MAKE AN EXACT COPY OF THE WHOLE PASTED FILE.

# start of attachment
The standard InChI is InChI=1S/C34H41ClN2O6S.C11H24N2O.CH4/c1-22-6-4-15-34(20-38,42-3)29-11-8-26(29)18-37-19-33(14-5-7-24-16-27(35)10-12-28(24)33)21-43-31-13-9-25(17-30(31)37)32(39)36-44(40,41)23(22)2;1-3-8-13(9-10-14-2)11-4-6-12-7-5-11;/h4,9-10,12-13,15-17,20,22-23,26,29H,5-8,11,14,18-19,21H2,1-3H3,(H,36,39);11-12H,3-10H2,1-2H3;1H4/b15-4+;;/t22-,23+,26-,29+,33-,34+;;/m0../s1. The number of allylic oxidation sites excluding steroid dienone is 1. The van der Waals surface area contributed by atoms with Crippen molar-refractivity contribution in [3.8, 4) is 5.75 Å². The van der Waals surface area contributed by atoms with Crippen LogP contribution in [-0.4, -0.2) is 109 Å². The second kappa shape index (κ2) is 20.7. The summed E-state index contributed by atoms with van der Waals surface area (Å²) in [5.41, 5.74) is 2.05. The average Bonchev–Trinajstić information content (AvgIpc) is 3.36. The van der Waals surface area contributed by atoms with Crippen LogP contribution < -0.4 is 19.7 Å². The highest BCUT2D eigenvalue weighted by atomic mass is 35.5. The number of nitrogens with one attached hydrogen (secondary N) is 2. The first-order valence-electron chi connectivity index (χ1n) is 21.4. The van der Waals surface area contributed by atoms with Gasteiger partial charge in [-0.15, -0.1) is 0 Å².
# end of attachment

The standard InChI is InChI=1S/C34H41ClN2O6S.C11H24N2O.CH4/c1-22-6-4-15-34(20-38,42-3)29-11-8-26(29)18-37-19-33(14-5-7-24-16-27(35)10-12-28(24)33)21-43-31-13-9-25(17-30(31)37)32(39)36-44(40,41)23(22)2;1-3-8-13(9-10-14-2)11-4-6-12-7-5-11;/h4,9-10,12-13,15-17,20,22-23,26,29H,5-8,11,14,18-19,21H2,1-3H3,(H,36,39);11-12H,3-10H2,1-2H3;1H4/b15-4+;;/t22-,23+,26-,29+,33-,34+;;/m0../s1. The number of allylic oxidation sites excluding steroid dienone is 1. The van der Waals surface area contributed by atoms with Crippen molar-refractivity contribution in [3.8, 4) is 5.75 Å². The van der Waals surface area contributed by atoms with Crippen LogP contribution in [-0.4, -0.2) is 109 Å². The second kappa shape index (κ2) is 20.7. The summed E-state index contributed by atoms with van der Waals surface area (Å²) in [5.41, 5.74) is 2.05. The average Bonchev–Trinajstić information content (AvgIpc) is 3.36. The van der Waals surface area contributed by atoms with Crippen LogP contribution < -0.4 is 19.7 Å². The highest BCUT2D eigenvalue weighted by atomic mass is 35.5. The number of nitrogens with one attached hydrogen (secondary N) is 2. The first-order valence-electron chi connectivity index (χ1n) is 21.4. The van der Waals surface area contributed by atoms with Gasteiger partial charge in [-0.15, -0.1) is 0 Å².